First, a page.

Healing Your Financial Soul was sent to me by one of our readers, David Hicks. David is a communications consultant, and an ordained minister. He wrote Healing Your Financial Soul to address the deep, underlying issues that force us to struggle with our money every day.
To me, this book is an excellent example of Teddy Roosevelt’s famous quote “Speak softy and carry a big stick“. This “big stick” in this book is the wealth of facts, and David’s excellent understanding of financial psychology. The “speak softly” part comes into play with the generous humor sprinkled throughout the book, and the realization that everyone has money problems, even the very wealthy.
Hicks gets right to the heart of the matter very quickly. In fact, I can honestly say that I learned a lot about myself in the very first chapter. Healing your financial soul is filled with exercises, and visualization tips, all of which have a proven track record in the field of psychology. It was during the first of these exercises that I learned something new about myself.
From the book:
Now, ask yourself this question:
What characteristic describes my heart’s desire specific to finances? What quality of word names it?
Well, the first word that sprung to my mind was greed. So, to fill in the second part of the book I wrote:
I am rich in greed.
Well, let me tell you I almost fell out of my chair laughing, because it’s so very, very true! I will say that the author clearly intended me to come up with something positive here, something good that could be reinforced. But, my mind sure had other ideas!
I am rich in greed, I want. And that wanting is at the heart of most of my major financial mistakes. I don’t think wanting is bad per se, but greed is, and I’ve certainly been hit badly by the greed bug lately. I do want to say, “Thank you David, for helping me to learn something about myself, so that I can freely admit it and stop letting it control me!”
See, that’s the kind of book this is – the sort that gets you thinking, deep down, about what’s really going on with your money. Now, I’m not suggesting y’all are greedy (I’m from Kentucky, I’m allowed to say y’all with impunity!) Just that greed is apparently one of the challenges I am facing. The beauty of this book, is that it helps you come up with your own answers – the ones that fit you specifically.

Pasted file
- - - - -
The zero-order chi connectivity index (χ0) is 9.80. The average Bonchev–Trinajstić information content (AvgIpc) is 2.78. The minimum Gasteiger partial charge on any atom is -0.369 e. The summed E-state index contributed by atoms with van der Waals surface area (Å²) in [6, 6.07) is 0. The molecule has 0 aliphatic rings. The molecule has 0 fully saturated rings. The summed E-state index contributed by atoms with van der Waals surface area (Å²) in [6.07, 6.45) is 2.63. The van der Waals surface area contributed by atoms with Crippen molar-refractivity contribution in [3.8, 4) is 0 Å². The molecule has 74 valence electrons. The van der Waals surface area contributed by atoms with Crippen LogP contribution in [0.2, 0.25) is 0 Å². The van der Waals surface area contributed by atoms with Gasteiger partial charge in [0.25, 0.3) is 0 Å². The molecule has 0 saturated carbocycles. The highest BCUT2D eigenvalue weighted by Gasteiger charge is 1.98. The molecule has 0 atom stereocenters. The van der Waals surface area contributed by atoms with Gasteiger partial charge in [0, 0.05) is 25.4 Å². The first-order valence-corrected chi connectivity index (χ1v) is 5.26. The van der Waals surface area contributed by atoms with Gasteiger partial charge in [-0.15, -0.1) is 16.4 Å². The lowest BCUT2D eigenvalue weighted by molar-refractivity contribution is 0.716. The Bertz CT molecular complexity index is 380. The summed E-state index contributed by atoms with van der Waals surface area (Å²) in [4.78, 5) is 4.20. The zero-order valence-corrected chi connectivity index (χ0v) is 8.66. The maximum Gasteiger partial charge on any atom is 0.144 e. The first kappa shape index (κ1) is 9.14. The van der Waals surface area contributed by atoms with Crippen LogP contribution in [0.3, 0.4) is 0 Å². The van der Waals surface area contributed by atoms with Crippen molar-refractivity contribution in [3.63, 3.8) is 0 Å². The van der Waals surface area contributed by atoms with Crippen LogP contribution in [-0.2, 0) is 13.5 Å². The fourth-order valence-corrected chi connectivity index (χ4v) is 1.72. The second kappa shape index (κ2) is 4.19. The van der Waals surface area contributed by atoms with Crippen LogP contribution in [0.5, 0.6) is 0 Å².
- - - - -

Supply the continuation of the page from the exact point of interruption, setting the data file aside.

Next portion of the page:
Let me pull a couple of gems from Chapter Two as well:
If you struggle financially, it’s because deep down,
you were taught,
and you agreed to believe,
and made countless decisions to prove
that you’re supposed to struggle.
While doing research for his book, David ran across an interview with a financial planner. The financial planner had something similar to say:
“I wish some [people] would just get the notion to at least put part of [their money] somewhere they can’t get to it for a while…I don’t want to get too Freudian or whatever about this, but it’s almost as if people feel like they have to get rid of the money because they don’t really feel like they deserve it.”
I love these examples because I believe they are true as well. Many of us watch our grandparents, parents, or friends struggle financially. Somehow, somewhere, we picked up the message that we should struggle too. That you have to struggle for money – you have to fight claw, scrape, scrimp and save just to make ends meet.
But what if that’s really not true? What if the reason we struggle is because we believe we have to?
Hicks believes that the money isn’t the problem, our capacity is.
He sums up the money / capacity issue by explaining that it’s like taking a cup out into the ocean to collect water. Now matter how deep you swim, or how many times the waves break over your cup, you can only carry one cup of water out of the ocean. There are oceans of wealth out there too – money is plentiful. Our capacity to gather it is what we have voluntarily restricted.
I love this book, I truly do. I think it says in 264 pages what multitudes of financial books have skipped, or never even touched on. The power to be wealthy, satisfied and happy is ours. The power to tear down success, fail, and fall into an endless pit of despair is ours too. The difference between the two is determined by our beliefs.
You should know that the examples I am giving, they are just tiny bits from the first two chapters. Healing your financial soul is filled with positive, thought provoking passages all the way to the end.
If I could stress any one thing about Healing your financial soul, it’s that it is a fun book. It’s a happy book to sit down and read. It gives you pause for thought more often that it gives you direct instructions, and with each realization you gain that much more control of your own money – your own life.
This is not just a book I will keep and re-read. This is a book I will share with others, and give as a gift at birthdays and holidays, over the next several years.
If you’re interested in finding out more about this book, you can check out the website here. David has also agreed to be around to answer any questions, so you can chat with him directly by leaving a comment below.